Vincent Audio C-60 CD player
Should an audio component accurately reproduce the signal it's fed, or should it evoke the sound and feel of live music? Accuracy or musicality? This question has been at the heart of high-end audio since its inception. Back then, the question often took the form of the tubes-vs-transistors debate. Proponents of solid-state pointed to the far superior measured performance of transistor designs, and claim that they thus more accurately reproduced the input signal. Tube lovers steadfastly maintained that their gear sounded better, more naturalmore like music. Since then, both camps have eliminated the obvious colorations of their respective technologies, and the levels of performance of today's best tubed and solid-state gear have converged. At the same time, the circuits themselves have blurred into hybrids of various sorts, different mixes of devices and circuits.
The Vincent C-60 CD player ($4695), designed in Germany but manufactured, I believe, in China, is a throwback to when there were large differences and clear battle lines between the tube and solid-state camps. Rather than a single optimizedor even hybridanalog output stage, the C-60 gives the user a choice of two. Per US importer WS Distributing's website: "If you're in the mood for rich, romantic audio performance that brings analog complexity to compact discs, then bask in the vacuum tube output stage. But if you want a bit more edge to your music, you can simply switch to transistor output instead by clicking the C-60's front panel switch."
The Vincent Audio C-60 is a thoroughly modern take on the tube-transistor hybrid design that reflects the best of today's concepts. For example, physical and electrical isolation were a major consideration, so the C-60 actually consists of four isolated subchassis, each floated off a common backbone. Front and center is the top-loading disc transport, made by Philips. Just behind this, a second subchassis houses the power supply for the digital circuits. A full-depth subchassis on the left houses the main power-supply elements, two huge toroidal transformers, and, on a small board, the output stage supply. The latter is itself a hybrid design incorporating both solid-state elements and a 6Z4 rectifier tube. On the right, another full-depth subchassis supports the fully balanced audio circuits, including digital-to-analog converters based on Burr-Brown's PCM1792 24-bit/192kHz chip, as well as the tubed and solid-state output stages. Other, smaller boards handle such ancillary duties as the control buttons and the front-panel display.
The C-60 is nicely styled and built, with a handsome, solid chassis that incorporates into its exterior design such functional elements as a beefy aluminum top plate, a thick, smooth-sliding disc drawer, and oversized tower feet. The top plate incorporates buttons for the drive control functions, two mesh-covered windows that show off the tubes, and a nifty, countersunk logo plate of glass that can be illuminated by flipping a small rear-panel switch. The rear panel has both balanced (XLR) and unbalanced (RCA) analog outputs, coaxial and optical (TosLink) digital outputs, and a standard IEC receptacle for a removable power cord. On the front are a large, well-lit display and two more buttons, one for power and the other to switch between the tubed and solid-state output stages. There's also a small, rubber-surfaced magnetic clamp to hold the CD in place.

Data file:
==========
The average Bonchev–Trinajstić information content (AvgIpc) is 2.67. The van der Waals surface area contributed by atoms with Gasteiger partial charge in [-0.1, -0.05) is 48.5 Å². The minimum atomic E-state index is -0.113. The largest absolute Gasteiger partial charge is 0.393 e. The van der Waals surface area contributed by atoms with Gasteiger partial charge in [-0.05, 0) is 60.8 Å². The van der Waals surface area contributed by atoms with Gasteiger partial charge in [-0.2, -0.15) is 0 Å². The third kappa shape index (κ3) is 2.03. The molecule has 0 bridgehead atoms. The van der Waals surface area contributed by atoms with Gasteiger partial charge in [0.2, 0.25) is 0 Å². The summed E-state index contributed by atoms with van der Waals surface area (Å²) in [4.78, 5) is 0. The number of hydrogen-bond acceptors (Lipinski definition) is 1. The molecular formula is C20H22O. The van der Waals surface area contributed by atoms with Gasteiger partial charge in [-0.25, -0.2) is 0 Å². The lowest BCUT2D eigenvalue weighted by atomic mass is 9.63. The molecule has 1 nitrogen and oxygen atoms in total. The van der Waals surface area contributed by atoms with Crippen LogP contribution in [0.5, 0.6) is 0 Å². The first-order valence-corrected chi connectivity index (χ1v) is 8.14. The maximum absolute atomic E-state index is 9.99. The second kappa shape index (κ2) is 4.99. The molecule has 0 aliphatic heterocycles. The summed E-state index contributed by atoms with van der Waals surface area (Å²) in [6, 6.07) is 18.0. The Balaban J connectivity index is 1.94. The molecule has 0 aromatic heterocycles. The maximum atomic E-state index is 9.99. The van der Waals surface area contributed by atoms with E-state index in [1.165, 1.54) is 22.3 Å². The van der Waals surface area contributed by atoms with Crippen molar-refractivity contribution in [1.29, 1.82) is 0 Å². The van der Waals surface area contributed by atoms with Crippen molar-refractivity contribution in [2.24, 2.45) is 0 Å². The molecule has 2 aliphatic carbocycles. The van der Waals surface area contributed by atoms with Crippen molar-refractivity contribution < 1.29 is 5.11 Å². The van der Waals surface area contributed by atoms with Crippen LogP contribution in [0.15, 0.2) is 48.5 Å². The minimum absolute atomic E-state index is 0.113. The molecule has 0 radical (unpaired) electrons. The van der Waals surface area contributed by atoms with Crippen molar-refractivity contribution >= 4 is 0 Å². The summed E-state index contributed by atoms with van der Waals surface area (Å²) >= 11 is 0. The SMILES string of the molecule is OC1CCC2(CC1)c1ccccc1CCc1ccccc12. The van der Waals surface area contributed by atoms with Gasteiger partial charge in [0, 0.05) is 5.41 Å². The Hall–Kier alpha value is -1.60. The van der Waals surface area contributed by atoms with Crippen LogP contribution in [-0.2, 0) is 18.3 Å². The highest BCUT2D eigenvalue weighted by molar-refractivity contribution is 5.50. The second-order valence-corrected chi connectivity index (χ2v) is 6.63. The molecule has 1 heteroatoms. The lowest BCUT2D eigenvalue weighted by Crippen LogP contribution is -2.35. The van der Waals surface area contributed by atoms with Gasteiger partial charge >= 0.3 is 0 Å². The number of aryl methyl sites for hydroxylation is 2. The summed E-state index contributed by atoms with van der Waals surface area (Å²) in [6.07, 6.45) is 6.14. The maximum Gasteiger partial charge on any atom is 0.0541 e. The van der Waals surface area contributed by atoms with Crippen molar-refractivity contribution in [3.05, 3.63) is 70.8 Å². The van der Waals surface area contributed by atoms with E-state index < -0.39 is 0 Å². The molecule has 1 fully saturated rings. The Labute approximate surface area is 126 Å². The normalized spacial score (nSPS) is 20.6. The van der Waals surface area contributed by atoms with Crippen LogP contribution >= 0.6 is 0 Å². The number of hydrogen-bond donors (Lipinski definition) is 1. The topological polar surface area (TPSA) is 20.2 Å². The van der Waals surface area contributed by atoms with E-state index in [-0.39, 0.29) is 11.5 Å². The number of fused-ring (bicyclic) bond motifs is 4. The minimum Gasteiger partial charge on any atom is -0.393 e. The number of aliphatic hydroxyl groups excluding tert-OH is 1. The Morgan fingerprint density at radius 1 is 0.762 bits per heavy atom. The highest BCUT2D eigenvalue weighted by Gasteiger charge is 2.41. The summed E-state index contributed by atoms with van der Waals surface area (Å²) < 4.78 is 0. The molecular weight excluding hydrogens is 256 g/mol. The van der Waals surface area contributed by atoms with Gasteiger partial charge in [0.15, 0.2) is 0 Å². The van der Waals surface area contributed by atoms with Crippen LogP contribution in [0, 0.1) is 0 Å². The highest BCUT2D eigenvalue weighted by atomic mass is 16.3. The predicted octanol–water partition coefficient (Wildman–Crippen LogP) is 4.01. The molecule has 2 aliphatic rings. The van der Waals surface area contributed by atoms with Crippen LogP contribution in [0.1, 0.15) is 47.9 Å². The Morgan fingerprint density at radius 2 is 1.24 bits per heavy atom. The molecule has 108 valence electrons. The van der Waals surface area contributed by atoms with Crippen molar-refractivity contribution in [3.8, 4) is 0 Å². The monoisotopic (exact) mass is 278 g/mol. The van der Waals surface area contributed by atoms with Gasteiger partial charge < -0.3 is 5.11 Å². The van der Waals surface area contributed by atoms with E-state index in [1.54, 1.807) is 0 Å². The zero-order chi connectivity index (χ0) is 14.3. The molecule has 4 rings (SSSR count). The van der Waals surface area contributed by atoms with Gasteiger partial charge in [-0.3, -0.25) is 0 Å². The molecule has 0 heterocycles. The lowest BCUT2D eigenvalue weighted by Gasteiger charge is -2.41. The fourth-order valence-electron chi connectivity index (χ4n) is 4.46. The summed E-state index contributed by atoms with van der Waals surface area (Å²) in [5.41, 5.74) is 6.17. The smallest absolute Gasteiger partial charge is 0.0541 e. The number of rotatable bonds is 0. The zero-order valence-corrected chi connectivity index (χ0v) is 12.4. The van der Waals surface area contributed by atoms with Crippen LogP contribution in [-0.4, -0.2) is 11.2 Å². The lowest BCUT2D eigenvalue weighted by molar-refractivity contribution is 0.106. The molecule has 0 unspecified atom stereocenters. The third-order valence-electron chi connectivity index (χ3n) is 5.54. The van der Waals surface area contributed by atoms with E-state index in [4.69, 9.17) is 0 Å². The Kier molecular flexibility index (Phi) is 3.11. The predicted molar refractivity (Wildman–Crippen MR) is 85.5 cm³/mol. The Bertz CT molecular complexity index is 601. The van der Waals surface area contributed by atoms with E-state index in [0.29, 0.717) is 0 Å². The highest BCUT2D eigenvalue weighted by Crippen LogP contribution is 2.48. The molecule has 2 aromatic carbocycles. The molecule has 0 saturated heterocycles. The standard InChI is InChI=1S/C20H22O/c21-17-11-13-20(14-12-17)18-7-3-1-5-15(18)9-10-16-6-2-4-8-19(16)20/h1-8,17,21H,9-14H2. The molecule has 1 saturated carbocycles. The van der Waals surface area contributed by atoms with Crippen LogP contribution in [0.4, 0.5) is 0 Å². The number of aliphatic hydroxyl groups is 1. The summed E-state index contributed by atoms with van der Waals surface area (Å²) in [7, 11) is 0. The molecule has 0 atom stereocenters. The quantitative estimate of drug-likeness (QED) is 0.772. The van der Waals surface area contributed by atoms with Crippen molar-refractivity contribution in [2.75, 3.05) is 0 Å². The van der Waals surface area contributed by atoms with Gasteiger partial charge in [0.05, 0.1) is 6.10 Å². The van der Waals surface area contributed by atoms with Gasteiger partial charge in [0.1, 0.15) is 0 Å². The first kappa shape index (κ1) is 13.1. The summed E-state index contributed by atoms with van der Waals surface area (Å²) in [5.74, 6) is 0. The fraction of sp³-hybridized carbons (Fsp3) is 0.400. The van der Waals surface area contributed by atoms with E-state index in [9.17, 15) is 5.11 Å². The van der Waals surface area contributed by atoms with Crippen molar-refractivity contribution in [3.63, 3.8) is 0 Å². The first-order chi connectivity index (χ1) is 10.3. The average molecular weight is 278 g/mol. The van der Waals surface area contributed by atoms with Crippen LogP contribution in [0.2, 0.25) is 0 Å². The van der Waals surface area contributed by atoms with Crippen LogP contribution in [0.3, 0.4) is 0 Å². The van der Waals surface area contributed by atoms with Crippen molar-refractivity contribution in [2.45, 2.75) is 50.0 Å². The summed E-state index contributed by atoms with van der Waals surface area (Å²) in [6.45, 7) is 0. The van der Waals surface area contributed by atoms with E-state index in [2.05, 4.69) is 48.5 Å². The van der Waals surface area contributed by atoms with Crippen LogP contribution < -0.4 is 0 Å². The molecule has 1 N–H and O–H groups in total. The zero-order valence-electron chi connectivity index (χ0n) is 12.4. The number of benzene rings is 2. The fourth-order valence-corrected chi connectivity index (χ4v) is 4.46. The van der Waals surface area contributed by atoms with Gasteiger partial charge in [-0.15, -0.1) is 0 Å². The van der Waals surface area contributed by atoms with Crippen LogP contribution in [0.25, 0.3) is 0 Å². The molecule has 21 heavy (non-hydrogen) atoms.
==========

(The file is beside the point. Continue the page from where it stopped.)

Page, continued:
The C-60 uses a Philips top-loader transport; opening or closing the cover stops or starts the playing processor at least that's how it's supposed to work. Not infrequently, the C-60 would refuse to acknowledge that there was, in fact, a disc in its transport. The C-60 eventually did play every disc I threw at it, but something about its drive or error-correction circuitry was finicky. Often, discs that would play perfectly in a half-dozen other players needed a fresh, more careful cleaning and polishing before the Vincent would read them. But other than that occasionally finicky drive, the Vincent was completely intuitive to operate, and proved bulletproof over several months of heavy use.
The months the C-60 spent in my system overlapped with the visits of a number of other review products. Although the C-60 did have a recognizable sonic signatureactually, more than one, as I'll discuss in a momentits performance was easy to incorporate into my reference system. I never felt I was degrading the system's performance or changing its fundamental character by using the C-60 as a source. In fact, the ability to switch between the player's two different-sounding output stages proved a benefit as I tweaked the system around other components I was reviewing.
I did play with the volume control some, including driving my amplifiers directly. The control's range was such, however, that I could only use the first one or two "clicks," so I ended up using the Vincent with the volume control set to its maximum.
Tubes or transistors?
I've always been a tube kind of guy, so I expected to prefer the sound of the Vincent's tubed output stage. That proved to be the case, so that's the configuration I'll discuss. The differences between the two output stages weren't huge, though, so most of the comments below apply equally to both.
Glowing tubes, glowing praise
As Steve Guttenberg pointed out in "Being There," his "As We See It" in the November 2010 issue, audio systems tend to better approximate the feel of live music with recordings of smaller-scale performances, where they don't have to cope with the huge and complex dynamics, or the sheer size of an orchestra and concert hall. Indeed, with such recordings as Warren Zevon's solo Learning to Flinch (CD, Giant 24493-2) and Rickie Lee Jones' Naked Songs (CD, Reprise 45950-2), the Vincent C-60 did a stellar job of capturing the live feel of these intimate concert performances.